Gyasi Denis was charged after admitting that he killed Calvin Alexander, who hosted him as a guest, by making him sleep on the couch in his Queens (NYC) home.
Alexander, 68, died beaten with a piece of wood and strangled, and the attacker also bit him “all over the body” for 20 minutes last week, leaving a blood-soaked scene in the wake of the fight over drugs and money, the authorities said.
Denis, 35, allegedly committed the brutal murder on January 31 inside the victim’s home in Far Rockaway, according to court documents. Three days later, the police were called to the house of Alexander on the 3rd floor of McBride Street, near Regina Avenue, after a friend went to pick him up.
“Calvin is dead,” Denis coldly briefed the visitor before leaving the building. NYPD Chief of Detectives Joseph Kenny was quoted as saying Tuesday. New York Post.
When the police arrived, they found a room covered in Alexander’s blood. “There was blood on the wall, blood on the door, blood on the dresser, and blood all over the bed,” Kenny told reporters.
The police found Denis, detained him, and brought him to the 101st Precinct, where he allegedly confessed to the violent crime. He told detectives Alexander I “bleed like the movies.” It’s bloody if blood drips,” the criminal complained. “I hit him on the head with a piece of wooden casting,” he added, as if knowing that the horrific attack lasted 20 minutes. “I hit him on the head; I was angry.”
Prosecutors said Denis also admitted to “biting Alexander) on the cheek and all over his body” in the past. Your credit card was stolen a few days later.
Police also found cocaine in the items Denis said when he was inside the police station, prosecutors said. The suspect was charged with involuntary manslaughter, robbery, and criminal possession of stolen property, weapons, and a controlled substance. All charges are mere accusations, and those charged are presumed innocent until proven guilty in a court of law.
In a similar case, last month the body of a sex convict was found dismembered in the refrigerator of an apartment in Brooklyn (NYC). Days later, a Virginia inmate admitted to committing the crime in 2022 in a fight over drugs while the victim slept as a guest on the couch.
Domestic violence is common in New York City and surrounding areas, between relatives, roommates, and partners, even with minor victims. Every day in NYC, there are an average of approximately 747 incidents of domestic violence, including assaults, abuse, verbal abuse, and about 65 murders per year.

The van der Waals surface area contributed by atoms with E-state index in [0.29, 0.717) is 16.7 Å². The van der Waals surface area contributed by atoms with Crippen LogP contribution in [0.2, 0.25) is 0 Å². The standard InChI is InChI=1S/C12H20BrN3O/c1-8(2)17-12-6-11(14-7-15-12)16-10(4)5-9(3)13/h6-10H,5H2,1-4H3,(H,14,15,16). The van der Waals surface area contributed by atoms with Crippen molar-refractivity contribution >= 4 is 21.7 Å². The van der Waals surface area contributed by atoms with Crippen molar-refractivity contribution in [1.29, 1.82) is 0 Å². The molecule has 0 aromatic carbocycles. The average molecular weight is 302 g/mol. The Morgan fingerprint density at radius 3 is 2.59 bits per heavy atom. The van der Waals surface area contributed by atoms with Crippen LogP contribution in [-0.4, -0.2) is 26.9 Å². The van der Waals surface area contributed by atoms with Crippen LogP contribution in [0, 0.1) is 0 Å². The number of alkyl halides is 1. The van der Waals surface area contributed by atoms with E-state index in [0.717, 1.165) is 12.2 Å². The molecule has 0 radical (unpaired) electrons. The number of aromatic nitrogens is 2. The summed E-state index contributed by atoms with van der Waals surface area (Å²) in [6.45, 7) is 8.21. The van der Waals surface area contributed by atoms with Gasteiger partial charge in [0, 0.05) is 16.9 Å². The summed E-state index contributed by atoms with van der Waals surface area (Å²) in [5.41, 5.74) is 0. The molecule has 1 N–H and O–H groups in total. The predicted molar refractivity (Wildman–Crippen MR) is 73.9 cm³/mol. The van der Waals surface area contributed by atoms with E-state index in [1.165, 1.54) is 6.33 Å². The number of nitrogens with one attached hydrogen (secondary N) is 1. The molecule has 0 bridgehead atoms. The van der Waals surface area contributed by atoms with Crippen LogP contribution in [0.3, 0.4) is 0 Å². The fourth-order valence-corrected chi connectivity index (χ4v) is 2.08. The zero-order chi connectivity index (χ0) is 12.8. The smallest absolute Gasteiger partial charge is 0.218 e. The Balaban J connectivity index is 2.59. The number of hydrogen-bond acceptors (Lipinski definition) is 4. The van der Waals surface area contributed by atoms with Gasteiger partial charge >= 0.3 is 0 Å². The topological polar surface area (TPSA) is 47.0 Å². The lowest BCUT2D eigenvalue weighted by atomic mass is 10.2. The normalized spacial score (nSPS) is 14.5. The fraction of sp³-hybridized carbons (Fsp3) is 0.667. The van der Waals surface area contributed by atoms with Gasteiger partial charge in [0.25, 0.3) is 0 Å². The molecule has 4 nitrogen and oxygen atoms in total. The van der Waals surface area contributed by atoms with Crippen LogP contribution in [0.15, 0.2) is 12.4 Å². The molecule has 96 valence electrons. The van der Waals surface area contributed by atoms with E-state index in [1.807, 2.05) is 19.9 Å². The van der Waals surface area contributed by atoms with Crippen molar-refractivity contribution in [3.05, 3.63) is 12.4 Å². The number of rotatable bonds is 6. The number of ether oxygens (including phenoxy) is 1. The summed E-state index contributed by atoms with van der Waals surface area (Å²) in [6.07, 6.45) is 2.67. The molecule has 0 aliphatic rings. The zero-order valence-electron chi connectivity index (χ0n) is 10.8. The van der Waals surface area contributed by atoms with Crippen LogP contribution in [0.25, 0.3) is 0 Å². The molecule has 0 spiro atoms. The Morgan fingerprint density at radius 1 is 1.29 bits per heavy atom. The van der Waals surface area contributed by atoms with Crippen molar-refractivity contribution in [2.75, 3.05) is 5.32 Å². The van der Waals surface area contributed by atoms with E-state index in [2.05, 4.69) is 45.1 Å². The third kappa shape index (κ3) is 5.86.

Some cases of domestic violence involve household expenses. At the end of January, a 73-year-old man suffering from mental illness was set on fire by a neighbor who owed him $100, a debt he had already paid, according to his sister.
A few days ago, a man fatally stabbed his 74-year-old uncle in the chest during a heated confrontation at a Harlem apartment because he apparently wouldn’t help with rent or cleaning.
Also in January, a Hispanic mother killed her daughters and her husband and then took her own life inside her home in Union (NJ) after receiving an eviction order. Additionally, a New Jersey man and his partner detonated a homemade explosive outside the home of their business rival in New York’s Westchester County, according to police.
Last December, a landlord was charged with attempted murder and arson for allegedly setting fire to his Brooklyn rental property while a family of eight tenants, six of them children, were inside. .
In a similar case with a tragic ending, earlier that month, a Hispanic woman was beaten to death by a teenage tenant in a fight over rent in Queens (NYC). In November, three bodies were found stabbed to death in a Queens home after a landlord showed up at a police station to confess to the crimes of an alleged dispute over late payment of rent.
Days later, an MTA employee and military veteran was arrested for shooting and killing his tenant when he found him masked inside his Brooklyn (NYC) apartment. The suspect does not have a license to carry a firearm.
To report a case of housing discrimination or ask questions about this issue, you can visit the NYC Public Defender’s Office page.
If you are a victim or suspect someone has been abused, especially if it is a minor or an elderly person,